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AYER — In talking through its proposals for providing solar-energy options for the Town of Ayer, Constellation Energy Solar Energy Development Manager Rick Kilbourne and Business Manager Craig Brazell asked the Ayer Energy Committee on April 14 why the town ever considered a competing solar proposal pitched by Muni-Sun LLC of Ashburnham. Former Ayer Town Administrator James Kreidler is Muni-Sun’s sole employee.

On March 30, the state Inspector General’s Office invalidated Muni-Sun contracts with Ayer and eight other communities to participate in a joint RFP process to land solar field developers in their towns to enter into power purchasing agreements (PPAs).

“Why did you consider a group process? What were the perceived benefits?” asked Kilbourne. “That was the first thing that stuck out in my head. How it was represented I didn’t necessarily agree with.”

“This is all sort of new territory for all of us,” explained Ayer Town Administrator Robert Pontbriand. “I’m the town’s procurement officer. I’ve done a lot of procurement, but not on energy projects. It’s new for all of us.”

“The philosophical perception was that there was strength in numbers with eight of our sister communities versus going it alone. Also, it was presented to us that it would increase the competitiveness of the RFP,” said Pontbriand. “I understand where you’re coming from in hindsight.”

My first thought was “‘I own a company. I can win nine towns at once. I’ll buy the panels in bulk cheaper.’ We do, too, because of the number of projects we build,” said Kilbourne. “The only way it would work is if all towns went with the same company. That was the nuance in that contract. There was a lot of things we didn’t like.”

In recent years, Ayer has flirted unsuccessfully with a string of corporations pitching some sort of photovoltaic component for the town’s energy portfolio. One PPA salesman was quietly shuffled away when it was revealed he was a Level-2 sex offender with an order to stay away from children at a time talk included placing a solar array atop the Washington Street school complexes.

Johnson Controls proposed a small, symbolic solar component to a townwide energy plan, suggesting a small solar setup atop the West Main Street firehouse. Officials learned the capital costs were steep compared to the number of years to realize any energy savings from the small array. Later the town nixed its contract with that company.

Then Muni-Sun’s star rose and fell over the course of two months this winter. In the aftermath of the “Muni-Sun episode,” Ayer Town Administrator Robert Pontbriand told the committee that the Kreidler contract is now “off the table and is no longer in effect.” An alternative idea of banding the nine communities together to forge forward is “on hold. Some of the towns are deciding their next steps.”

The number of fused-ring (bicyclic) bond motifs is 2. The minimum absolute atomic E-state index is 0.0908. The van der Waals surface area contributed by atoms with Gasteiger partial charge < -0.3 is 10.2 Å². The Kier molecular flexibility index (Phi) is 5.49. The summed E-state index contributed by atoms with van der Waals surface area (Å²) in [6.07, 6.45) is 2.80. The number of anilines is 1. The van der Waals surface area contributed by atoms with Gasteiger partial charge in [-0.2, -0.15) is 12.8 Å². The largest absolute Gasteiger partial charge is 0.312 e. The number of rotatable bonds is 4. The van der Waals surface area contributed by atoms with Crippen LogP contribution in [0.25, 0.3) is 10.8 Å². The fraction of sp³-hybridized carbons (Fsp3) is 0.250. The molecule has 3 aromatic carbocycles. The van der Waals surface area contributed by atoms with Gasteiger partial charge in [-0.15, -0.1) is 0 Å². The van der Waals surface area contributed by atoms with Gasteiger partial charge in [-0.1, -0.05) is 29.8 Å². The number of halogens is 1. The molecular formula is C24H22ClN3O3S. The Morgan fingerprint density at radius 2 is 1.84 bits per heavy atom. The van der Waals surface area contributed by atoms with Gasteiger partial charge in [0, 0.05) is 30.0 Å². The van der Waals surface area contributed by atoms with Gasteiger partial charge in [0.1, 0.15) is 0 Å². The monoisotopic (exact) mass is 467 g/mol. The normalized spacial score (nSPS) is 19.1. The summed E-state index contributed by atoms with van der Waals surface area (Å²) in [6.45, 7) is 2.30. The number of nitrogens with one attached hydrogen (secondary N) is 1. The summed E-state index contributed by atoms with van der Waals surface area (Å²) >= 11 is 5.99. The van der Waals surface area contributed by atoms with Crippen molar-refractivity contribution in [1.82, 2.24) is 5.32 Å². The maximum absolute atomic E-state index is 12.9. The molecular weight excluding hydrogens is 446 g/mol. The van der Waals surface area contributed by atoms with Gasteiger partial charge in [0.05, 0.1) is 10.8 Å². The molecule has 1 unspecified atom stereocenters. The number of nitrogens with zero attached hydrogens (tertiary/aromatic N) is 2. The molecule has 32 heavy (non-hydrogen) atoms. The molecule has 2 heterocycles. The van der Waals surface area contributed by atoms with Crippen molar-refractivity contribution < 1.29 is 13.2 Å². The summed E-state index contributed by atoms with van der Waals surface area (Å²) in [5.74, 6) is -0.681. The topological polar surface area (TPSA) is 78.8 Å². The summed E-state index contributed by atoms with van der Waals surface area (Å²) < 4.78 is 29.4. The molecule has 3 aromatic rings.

Meanwhile, Pontbriand said dozens of firms, including Constellation Energy, are “expressing their interest” and reaching out to Ayer directly following a Muni-Sun prebid conference staged at Ayer Town Hall a couple of months ago. “There was a lot of interest in the Ayer sites. But we’re sort of back to square one in a sense. Everyone seems to be in a regrouping period as far as a group procurement process goes. And I think we’re regrouping.”

Constellation Energy, the town’s current electricity provider, explained why it did not get involved itself with Muni-Sun. “We had conversations with them. But upon review of the documents, there were a number of reasons on why we did not or had not planned to participate in that RFP,” said Kilbourne.

“We elected to pull out of that bid for multiple reasons,” said Brazell. “It really wasn’t as clean if you spend the resources to do the project. Most of the towns have now contacted us.” Brazell said Gardner is one case in point. Constellation Energy is Gardner’s municipal power provider.

Kilbourne suggested communities would benefit more with Constellation Energy than with Muni-Sun. “We did feel that we would be able to offer a more cost-effective solution by not participating in that. Our end offer will be lower.”

“We’ve had a couple of false starts — Muni-Sun, and there was another instance before my arrival with another company that wasn’t fully vetted out and there were problems there,” said Pontbriand. He praised Constellation Energy’s reputation but wanted to ensure “all our ducks are in a row and everybody’s on board.”

“We thought the town of Ayer would be very sour on the solar experience,” said Kilbourne.

“No, we’re very strong people,” laughed Pontbriand. “We’ve used to getting batted around,” added McCreary.